Dry Eyes/Tear Deficiency

A tear deficiency occurs when the tears your body is producing do not adequately keep the front of the eye moist. Tear deficiencies can occur for a variety of reasons. Most tear deficiencies are chronic, which means we can manage the symptoms and make the eyes feel better, but the underlying problem never really goes away.

What causes the tears to become inadequate?

There are many causes. The tear surface on the front of the eye naturally becomes more thin with age. Hormonal changes can cause the tears to become thinner. Other causes include systemic disease, such as, rosacea, rheumatological diseases, such as, rheumatoid arthritis, Sjogren’s syndrome, superficial eye infections, and meibomian gland dysfunction. Medications can cause the tears to be more thin including antihistamines, hormone replacements, SSI inhibitors, drug reactions, such as, Stevens-Johnson syndrome, and diuretics.

What are symptoms of dry eyes?

People with dry eyes or tear deficiency will typically complain that their eyes feel tired, especially towards the end of the day. In addition, vision will commonly become blurry when reading. As the symptoms get worse, the eyes begin to feed scratchy as if there is “trash” or “sand” in the eyes. Itching or feeling the need to rub the eyes may become a factor.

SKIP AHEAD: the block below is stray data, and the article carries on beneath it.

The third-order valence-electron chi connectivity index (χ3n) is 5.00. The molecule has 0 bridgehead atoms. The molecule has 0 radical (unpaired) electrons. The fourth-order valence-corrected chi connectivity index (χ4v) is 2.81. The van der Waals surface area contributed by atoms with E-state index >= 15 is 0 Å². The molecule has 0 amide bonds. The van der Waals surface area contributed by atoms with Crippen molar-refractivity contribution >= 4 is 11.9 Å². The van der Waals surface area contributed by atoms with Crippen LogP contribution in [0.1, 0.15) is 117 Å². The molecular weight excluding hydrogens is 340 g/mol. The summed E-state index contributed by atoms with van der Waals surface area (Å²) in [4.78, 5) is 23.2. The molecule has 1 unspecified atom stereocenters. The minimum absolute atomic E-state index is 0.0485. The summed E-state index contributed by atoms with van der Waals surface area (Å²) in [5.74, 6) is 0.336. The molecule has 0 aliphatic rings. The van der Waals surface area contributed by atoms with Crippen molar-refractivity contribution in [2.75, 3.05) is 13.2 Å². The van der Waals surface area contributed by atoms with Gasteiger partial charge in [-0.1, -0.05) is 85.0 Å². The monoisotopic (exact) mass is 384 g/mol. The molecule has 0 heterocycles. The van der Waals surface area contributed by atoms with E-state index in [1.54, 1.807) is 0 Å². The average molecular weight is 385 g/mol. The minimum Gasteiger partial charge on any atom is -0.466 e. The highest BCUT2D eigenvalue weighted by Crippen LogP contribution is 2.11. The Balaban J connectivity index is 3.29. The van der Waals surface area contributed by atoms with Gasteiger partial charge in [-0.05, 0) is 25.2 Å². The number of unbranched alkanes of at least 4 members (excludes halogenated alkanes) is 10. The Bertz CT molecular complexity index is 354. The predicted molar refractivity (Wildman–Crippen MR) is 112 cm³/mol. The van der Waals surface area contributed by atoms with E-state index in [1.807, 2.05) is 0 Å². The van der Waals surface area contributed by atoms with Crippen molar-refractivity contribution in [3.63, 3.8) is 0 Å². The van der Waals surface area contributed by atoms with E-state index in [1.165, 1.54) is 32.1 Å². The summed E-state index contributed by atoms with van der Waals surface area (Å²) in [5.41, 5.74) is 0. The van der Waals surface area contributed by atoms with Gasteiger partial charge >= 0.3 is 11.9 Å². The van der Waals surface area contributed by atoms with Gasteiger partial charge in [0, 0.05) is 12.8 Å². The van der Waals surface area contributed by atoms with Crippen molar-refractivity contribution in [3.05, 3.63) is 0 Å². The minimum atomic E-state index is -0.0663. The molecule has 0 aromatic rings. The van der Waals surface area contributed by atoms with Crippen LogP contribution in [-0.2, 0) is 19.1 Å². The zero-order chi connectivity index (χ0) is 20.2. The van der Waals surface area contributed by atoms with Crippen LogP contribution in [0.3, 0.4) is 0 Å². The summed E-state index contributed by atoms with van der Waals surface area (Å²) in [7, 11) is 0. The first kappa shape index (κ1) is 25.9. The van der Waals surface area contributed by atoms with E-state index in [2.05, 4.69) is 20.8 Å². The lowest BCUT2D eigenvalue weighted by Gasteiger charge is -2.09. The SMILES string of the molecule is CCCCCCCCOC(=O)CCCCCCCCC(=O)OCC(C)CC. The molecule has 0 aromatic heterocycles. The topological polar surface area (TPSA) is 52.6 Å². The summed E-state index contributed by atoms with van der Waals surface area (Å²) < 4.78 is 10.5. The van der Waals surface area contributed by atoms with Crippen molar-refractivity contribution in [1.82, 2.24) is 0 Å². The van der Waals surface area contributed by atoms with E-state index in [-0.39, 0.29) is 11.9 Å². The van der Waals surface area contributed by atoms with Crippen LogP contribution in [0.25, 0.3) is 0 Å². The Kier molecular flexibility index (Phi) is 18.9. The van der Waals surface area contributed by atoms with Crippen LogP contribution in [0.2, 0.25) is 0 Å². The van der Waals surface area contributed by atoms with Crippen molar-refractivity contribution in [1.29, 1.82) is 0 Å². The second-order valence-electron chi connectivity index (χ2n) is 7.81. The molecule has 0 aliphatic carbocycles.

Commonly, thin watery tears will roll out of the corner of the eyes and down the cheek. The eye surface remains dry even through tears are pouring out. Patients will also protest “How can my eyes be dry? I have tears flowing down my cheek.” Dry eye, wet cheek.


Treatment of tear deficiency.

Since there is no cure for tear deficiency, we manage the symptoms. The symptoms may be totally absent at times and other times may be to quite severe. The object of treatment is to keep the front surface of the eye moist, so that the eye can heal. Healing is not immediate and usually takes several days or even several weeks after adequate moisture has been consistently achieved. 

The mainstay of treating tear deficiency is the use of artificial tears. Most people find  using an artificial tear 4 x per day is all that is necessary. For more sever cases, tears can be used more frequently. 

When you look at the vast array of tears in the drugstore, the question immediately arises as to which tear is best. Not an easy answer since each patient’s needs are different. Artificial tears are not just salty water, but are complex chemical formulations. Many of the actual chemical ingredients are completely different in the different brands, though several brands may use the same ingredients. 

As a guidance:

• If your doctor recommends a particular brand for you, that usually is a pretty good bed it will be good for you.

• Unfortunately, the more expensive drops tend to be the better drops.

• Some drops are thinner (less viscous) and some thicker (more viscous). Thinner drops may feel better when they first go in, may not blur your vision, but they do not last as long between drops. Thicker (more viscous) drops may feel gummy when they go in, blur your vision for several minutes, but lasts longer. In general, people with a milder tear deficiency, prefer the thinner drops and people with more severe deficiency prefer the thicker drops.

• If eye discomfort wakes you up at night, use a tear gel or an eye ointment before you go to bed at night. 


What is a non-preserved tear?